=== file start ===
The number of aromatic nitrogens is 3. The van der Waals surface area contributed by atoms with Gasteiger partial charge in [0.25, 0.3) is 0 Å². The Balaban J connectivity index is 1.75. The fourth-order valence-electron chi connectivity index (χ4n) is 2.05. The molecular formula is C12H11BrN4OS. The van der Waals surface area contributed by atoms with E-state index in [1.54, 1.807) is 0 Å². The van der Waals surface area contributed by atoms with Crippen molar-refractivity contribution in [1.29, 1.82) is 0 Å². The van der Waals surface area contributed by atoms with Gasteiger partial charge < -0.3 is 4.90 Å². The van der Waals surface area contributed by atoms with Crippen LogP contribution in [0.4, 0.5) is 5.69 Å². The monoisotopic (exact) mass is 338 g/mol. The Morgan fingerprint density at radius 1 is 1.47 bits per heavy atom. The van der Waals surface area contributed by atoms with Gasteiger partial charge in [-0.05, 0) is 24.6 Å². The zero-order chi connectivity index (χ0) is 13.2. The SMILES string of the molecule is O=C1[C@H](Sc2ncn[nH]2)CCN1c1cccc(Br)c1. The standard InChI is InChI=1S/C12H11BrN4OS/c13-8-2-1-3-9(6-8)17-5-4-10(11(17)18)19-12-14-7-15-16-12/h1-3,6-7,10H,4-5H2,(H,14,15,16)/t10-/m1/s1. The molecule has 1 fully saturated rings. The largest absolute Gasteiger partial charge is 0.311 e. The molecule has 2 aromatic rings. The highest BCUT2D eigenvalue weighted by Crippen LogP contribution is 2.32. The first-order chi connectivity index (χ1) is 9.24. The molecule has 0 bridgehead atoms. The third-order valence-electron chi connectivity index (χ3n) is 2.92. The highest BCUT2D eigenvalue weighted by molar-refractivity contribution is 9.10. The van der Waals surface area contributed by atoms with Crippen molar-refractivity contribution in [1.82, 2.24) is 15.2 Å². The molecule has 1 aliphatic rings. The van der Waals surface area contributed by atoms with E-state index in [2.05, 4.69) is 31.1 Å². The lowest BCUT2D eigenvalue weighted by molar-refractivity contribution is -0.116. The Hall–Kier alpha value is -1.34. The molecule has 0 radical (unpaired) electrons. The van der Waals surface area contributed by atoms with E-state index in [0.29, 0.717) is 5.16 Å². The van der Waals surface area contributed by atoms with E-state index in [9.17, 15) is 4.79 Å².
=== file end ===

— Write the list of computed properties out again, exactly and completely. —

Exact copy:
The number of aromatic nitrogens is 3. The van der Waals surface area contributed by atoms with Gasteiger partial charge in [0.25, 0.3) is 0 Å². The Balaban J connectivity index is 1.75. The fourth-order valence-electron chi connectivity index (χ4n) is 2.05. The molecular formula is C12H11BrN4OS. The van der Waals surface area contributed by atoms with E-state index in [1.54, 1.807) is 0 Å². The van der Waals surface area contributed by atoms with Crippen molar-refractivity contribution in [1.29, 1.82) is 0 Å². The van der Waals surface area contributed by atoms with Gasteiger partial charge < -0.3 is 4.90 Å². The van der Waals surface area contributed by atoms with Crippen LogP contribution in [0.4, 0.5) is 5.69 Å². The monoisotopic (exact) mass is 338 g/mol. The Morgan fingerprint density at radius 1 is 1.47 bits per heavy atom. The van der Waals surface area contributed by atoms with Gasteiger partial charge in [-0.05, 0) is 24.6 Å². The zero-order chi connectivity index (χ0) is 13.2. The SMILES string of the molecule is O=C1[C@H](Sc2ncn[nH]2)CCN1c1cccc(Br)c1. The standard InChI is InChI=1S/C12H11BrN4OS/c13-8-2-1-3-9(6-8)17-5-4-10(11(17)18)19-12-14-7-15-16-12/h1-3,6-7,10H,4-5H2,(H,14,15,16)/t10-/m1/s1. The molecule has 1 fully saturated rings. The largest absolute Gasteiger partial charge is 0.311 e. The molecule has 2 aromatic rings. The highest BCUT2D eigenvalue weighted by Crippen LogP contribution is 2.32. The first-order chi connectivity index (χ1) is 9.24. The molecule has 0 bridgehead atoms. The third-order valence-electron chi connectivity index (χ3n) is 2.92. The highest BCUT2D eigenvalue weighted by molar-refractivity contribution is 9.10. The van der Waals surface area contributed by atoms with Crippen molar-refractivity contribution in [1.82, 2.24) is 15.2 Å². The molecule has 1 aliphatic rings. The van der Waals surface area contributed by atoms with E-state index in [2.05, 4.69) is 31.1 Å². The lowest BCUT2D eigenvalue weighted by molar-refractivity contribution is -0.116. The Hall–Kier alpha value is -1.34. The molecule has 0 radical (unpaired) electrons. The van der Waals surface area contributed by atoms with E-state index in [0.29, 0.717) is 5.16 Å². The van der Waals surface area contributed by atoms with E-state index in [9.17, 15) is 4.79 Å².